Heck – yes, he is, in fact.
Artificial intelligence, or AI, technology is at the forefront of a ton of new initiatives to use or create new technology, usually for the benefit of our daily lives. One example is the virtual assistant. A virtual assistant can be used to take requests and responses from people without actually asking for information. They could start small, like asking for directions, then full-blown applications, like “Pick me up from my hotel in Rio de Janeiro at 5:30 AM”, followed by direct texting.
Virtual assistants will increasingly be available in large shopping malls, restaurants, hotels, gyms, health clubs, stores and other venues. This technology will help keep our busy lives in a connected, social world. Companies are figuring out how to incorporate deep integration capabilities in these devices to keep users in the loop on new products, sales and services while they’re in the store.
This is also an opportunity for app developers to incorporate AI, as they can test new software applications like virtual assistants in order to learn how to incorporate them into their users’ lives.
This is truly the future of technology. Apple claims they’re on track to create an app that helps you more easily stay connected to your friends and family. Beyond meeting smart home needs, the ability to maintain complete internet connectivity throughout your entire home will be something that will change the way we interact with technology for the better.
After all, we’re not all getting rid of our phones every day. The replacement might not be coming anytime soon, but Google’s Assistant, Google Now, Siri and Cortana are already here, and they’re powerful tools. Take it for example, there’s a website dedicated to Google Now – go to www.googlenow.eu to access the page. Here you can view all the information you have on Google Now and see how you can get it to help you with your day. Your option is in the arrow at the top right of the page – make sure you’re comfortable, because all the AI itself will likely know your location, media files, and most importantly, as you move around. It may be easier to remember the details about certain scenes or events, for example, you may not remember an article about an important event from someone else – so you may want it to be easy for it to find the actual source for that news event.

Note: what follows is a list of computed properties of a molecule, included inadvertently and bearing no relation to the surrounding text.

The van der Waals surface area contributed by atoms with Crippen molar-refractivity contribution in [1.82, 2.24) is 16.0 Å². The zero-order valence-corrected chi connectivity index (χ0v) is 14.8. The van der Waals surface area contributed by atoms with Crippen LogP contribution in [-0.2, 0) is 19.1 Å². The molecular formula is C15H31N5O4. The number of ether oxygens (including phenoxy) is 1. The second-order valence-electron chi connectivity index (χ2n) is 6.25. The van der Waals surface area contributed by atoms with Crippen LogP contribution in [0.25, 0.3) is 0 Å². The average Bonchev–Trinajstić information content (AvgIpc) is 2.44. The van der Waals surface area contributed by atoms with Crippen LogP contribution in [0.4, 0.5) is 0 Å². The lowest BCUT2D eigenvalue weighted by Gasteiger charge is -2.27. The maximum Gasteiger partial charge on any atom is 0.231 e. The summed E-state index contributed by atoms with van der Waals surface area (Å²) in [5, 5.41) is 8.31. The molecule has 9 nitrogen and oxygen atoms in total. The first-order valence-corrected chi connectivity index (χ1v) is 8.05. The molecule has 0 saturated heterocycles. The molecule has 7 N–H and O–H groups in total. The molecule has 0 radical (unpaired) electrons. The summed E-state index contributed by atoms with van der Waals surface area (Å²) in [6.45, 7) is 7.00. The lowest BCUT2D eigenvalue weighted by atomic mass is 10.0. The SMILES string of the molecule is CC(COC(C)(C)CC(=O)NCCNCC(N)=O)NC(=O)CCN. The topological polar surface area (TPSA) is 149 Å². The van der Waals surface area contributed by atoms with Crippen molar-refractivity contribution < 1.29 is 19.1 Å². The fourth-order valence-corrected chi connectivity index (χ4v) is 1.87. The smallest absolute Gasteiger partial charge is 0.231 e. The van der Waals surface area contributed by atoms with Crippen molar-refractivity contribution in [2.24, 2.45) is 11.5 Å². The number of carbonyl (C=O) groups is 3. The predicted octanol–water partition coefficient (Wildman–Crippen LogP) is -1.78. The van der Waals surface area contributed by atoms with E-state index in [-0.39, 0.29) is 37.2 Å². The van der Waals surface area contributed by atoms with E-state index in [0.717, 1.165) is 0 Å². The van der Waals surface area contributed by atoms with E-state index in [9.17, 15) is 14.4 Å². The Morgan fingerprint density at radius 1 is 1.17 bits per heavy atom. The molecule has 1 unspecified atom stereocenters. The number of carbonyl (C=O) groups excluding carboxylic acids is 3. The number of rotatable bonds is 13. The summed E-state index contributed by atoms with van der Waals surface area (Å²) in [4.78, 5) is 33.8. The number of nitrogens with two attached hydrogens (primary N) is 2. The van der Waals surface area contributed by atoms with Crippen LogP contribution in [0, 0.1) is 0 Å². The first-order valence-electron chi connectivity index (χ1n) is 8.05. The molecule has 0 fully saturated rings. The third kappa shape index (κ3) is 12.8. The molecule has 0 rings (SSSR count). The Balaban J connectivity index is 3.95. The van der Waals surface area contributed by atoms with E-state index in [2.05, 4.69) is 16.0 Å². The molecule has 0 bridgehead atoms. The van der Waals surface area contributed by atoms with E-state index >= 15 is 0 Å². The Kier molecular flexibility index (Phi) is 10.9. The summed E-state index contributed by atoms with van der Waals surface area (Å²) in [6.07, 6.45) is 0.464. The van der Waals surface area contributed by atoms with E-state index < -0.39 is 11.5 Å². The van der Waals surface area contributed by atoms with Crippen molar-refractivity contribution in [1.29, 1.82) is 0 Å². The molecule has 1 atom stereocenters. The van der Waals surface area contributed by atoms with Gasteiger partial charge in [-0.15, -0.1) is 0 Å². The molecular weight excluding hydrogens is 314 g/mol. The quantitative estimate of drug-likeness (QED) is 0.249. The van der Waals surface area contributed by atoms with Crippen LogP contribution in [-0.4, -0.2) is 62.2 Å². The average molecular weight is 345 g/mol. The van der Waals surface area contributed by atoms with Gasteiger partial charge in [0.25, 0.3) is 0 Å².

It’s good to get with the program you’re already using – it might have developed over time and is more accurate now, but hopefully the software will keep getting better.
Of course, more advanced developments in AI and robotics have been making headlines lately. Google Home, Apple HomePod, Echo and Amazon Alexa are definitely a few. Google Home comes with voice-controlled haptic feedback to assist in the creation of times better when to expect something and dictate questions. Apple HomePod comes with voice-based virtual assistants that can communicate with iTunes purchases and services – basically Siri now through the assistant on HomePod, as well as a digital assistant built into iOS 10. Alexa, meanwhile, can control your smart speaker and your home all without actually requiring you to actually call a device. There are other questions to be addressed, but the answer is very accurate.
Developers are not only adding voice-activated capabilities in their AI apps, but they’re also adding some of the more subtle or optional features that can be developed with basic human skills and some (but not all) keyboard shortcuts. Amazon Alexa is probably the most advanced in the whole range of AI applications – it allows users to reply to emails or answers to any questions. You can tell Alexa to turn off your garage door, reply to the phone number, play music or podcasts – it’s just a matter of rightting the cards for proper responses. This will likely only get better, considering the patent award granted for Alexa by the US Patent and Trademark Office.
Although the value for “New Apps” will never replace human interaction, there are some that can help automate some of the “Basic Things”. One such feature is called smart cookies, the method by which a computer can predict what you want to buy and check prices.For example, Google Home, Apple HomePod and Echo all come with smart cookies which let these devices understand your local local retail stores, compare prices, and listen to what you want to hear – I mean, you get smart cookies already, why not add them to your devices?
Who knows? Maybe, just maybe, we’ll all be plugged into the machine for more than just the buttons and locks.